Thursday, 11 April 2013


As soon as the phone rang I knew something was amiss. Picking up the receiver, no voice could be heard, though I could sense the caller was doing his best to say an essential greeting. He tried again but a frustrated breath would only offer silence.  

Of course, the instant the phone rang, I recognized the caller. For some reason I just knew. I spoke softly into the receiver and said: don’t worry Uncle Gnarley, we’ll be right there.

Can a phone ring with urgency?  Is telepathy possible through the sheer force of one trying to reach out to another? 

These were the questions I pondered as my SUV hit the pavement in the direction of the Southern Shore. 

It was an unusual line of inquiry to be sure, and contained none of the more down-to-earth questions that typically preoccupied Uncle Gnarley and me.  At another time, I might have prodded the caller, demanding to know the nature of the upset. Did Kathy Dunderdale resign?  Has Jerome Kennedy lost his mind? 

Such questions would have served to tease him in advance of having my own dignity diminished by his harsh rebuke.  Intuitively, I knew this was not the right time for levity.   
The voice of the distraught old man still invaded my mind even as Spouse and I passed by the turn-off to the Witless Bay Line, forgoing, this time, my customary “gas stop” for a coffee and something sweet.  Not one for prayer, I hoped that, at least on this occasion, the cops had not foregone their own caffeine requirement.

My earlier thoughts returned, as I sped down the Shore road. I wondered: is an instant connection created when one of the living seeks the support of another?  Does an object assume some metaphysical quality once it is touched?  

The telephone call from Uncle Gnarley just seemed to regard conversation as anticlimactic; the alarm of crisis, the distress may-day had already been transmitted merely by the metallic ring of one of Graham Bell’s great wonders.    
I had resolved nothing as the vehicle turned left and motored into Uncle Gnarley’s driveway. I swerved slightly to give distance to a young black feline hanging out on the warm pavement.  Filing away the last hour’s questions, I knew I would have to revisit them. Uncle Gnarley would have a view on matters such as this.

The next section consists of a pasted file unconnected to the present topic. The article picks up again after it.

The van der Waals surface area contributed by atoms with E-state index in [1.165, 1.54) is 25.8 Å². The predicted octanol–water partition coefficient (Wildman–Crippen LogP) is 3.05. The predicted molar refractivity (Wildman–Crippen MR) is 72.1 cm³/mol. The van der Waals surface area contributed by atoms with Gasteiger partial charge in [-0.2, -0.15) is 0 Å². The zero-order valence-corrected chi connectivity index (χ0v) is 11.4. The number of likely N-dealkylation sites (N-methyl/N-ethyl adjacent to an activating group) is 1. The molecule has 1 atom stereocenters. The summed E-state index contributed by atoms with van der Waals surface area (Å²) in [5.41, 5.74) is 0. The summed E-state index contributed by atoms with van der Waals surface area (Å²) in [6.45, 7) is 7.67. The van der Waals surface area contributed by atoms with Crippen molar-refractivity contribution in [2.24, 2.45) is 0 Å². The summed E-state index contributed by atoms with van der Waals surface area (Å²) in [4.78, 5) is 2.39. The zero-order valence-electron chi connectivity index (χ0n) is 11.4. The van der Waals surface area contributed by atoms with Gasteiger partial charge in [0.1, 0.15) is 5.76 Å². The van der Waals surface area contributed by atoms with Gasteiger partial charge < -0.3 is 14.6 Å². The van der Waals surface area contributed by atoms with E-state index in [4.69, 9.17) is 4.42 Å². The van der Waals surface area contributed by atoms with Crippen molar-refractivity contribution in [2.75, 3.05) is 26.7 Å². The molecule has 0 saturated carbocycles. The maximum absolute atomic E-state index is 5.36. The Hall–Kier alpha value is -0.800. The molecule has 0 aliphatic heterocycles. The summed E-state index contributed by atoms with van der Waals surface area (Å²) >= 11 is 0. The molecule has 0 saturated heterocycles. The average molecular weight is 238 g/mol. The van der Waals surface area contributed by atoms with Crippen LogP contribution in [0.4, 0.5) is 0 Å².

Gnarley was not there to open the door; nor did he appear to deliver his usual vigorous handshake. I let myself in and, readily knew something was amiss.  Uncle Gnarley sat in his usual chair in the living room, though his bent posture confirmed what Graham Bell or perhaps just telepathy had already registered.  For a time, his aging body remained still; an enormous head covered by his two large hands.  I could readily see he was crying. 
I placed an arm around my great friend’s shoulders, hoping to brace myself for bad news as much as give him support.  Gently, I leaned over him and whispered the question:  Uncle Gnarley, what is the matter?  The sobs continued as he tried to speak.  Repeatedly, he worked to expel the words; uncontrollably, the tears flowed down a distraught and wrinkled face. Finally, his hand gestured to complete the communication his emotional state disallowed. 

Following his direction, I looked towards the woodstove from which a certain heat always radiated and from which spot “Her Majesty” ruled an exclusive group of loyal subjects.  Immediately, I understood everything. 
A bundle of black fur lay on her favourite blanket, her long black bushy tail curled alongside an equally black furry stomach, a front paw resting on her forehead.  The Cat, for whom no demand was a torment, no messy kitty litter a burden, no repudiated fur-ball a nuisance, was motionless.  Rosencrantz, “Rosie” for short, his eighteen year old feline, the love of his life, had passed away.    

Spouse soon joined me having stopped to cuddle the stray occupying Gnarley’s front yard.  Liz knelt down and moved closer to Rosie.  Tenderly, and with a touch reserved for the highest order of the animal kingdom, her fingers began to stroke the regal forehead of the sleeping beauty.  The Cat’s distinctive aspect related, in part, to her singular colour.  Except for eyes of emerald green, her full length black coat and Angora breeding, afforded her a look that possessed all the dignity and intensity of a Royal.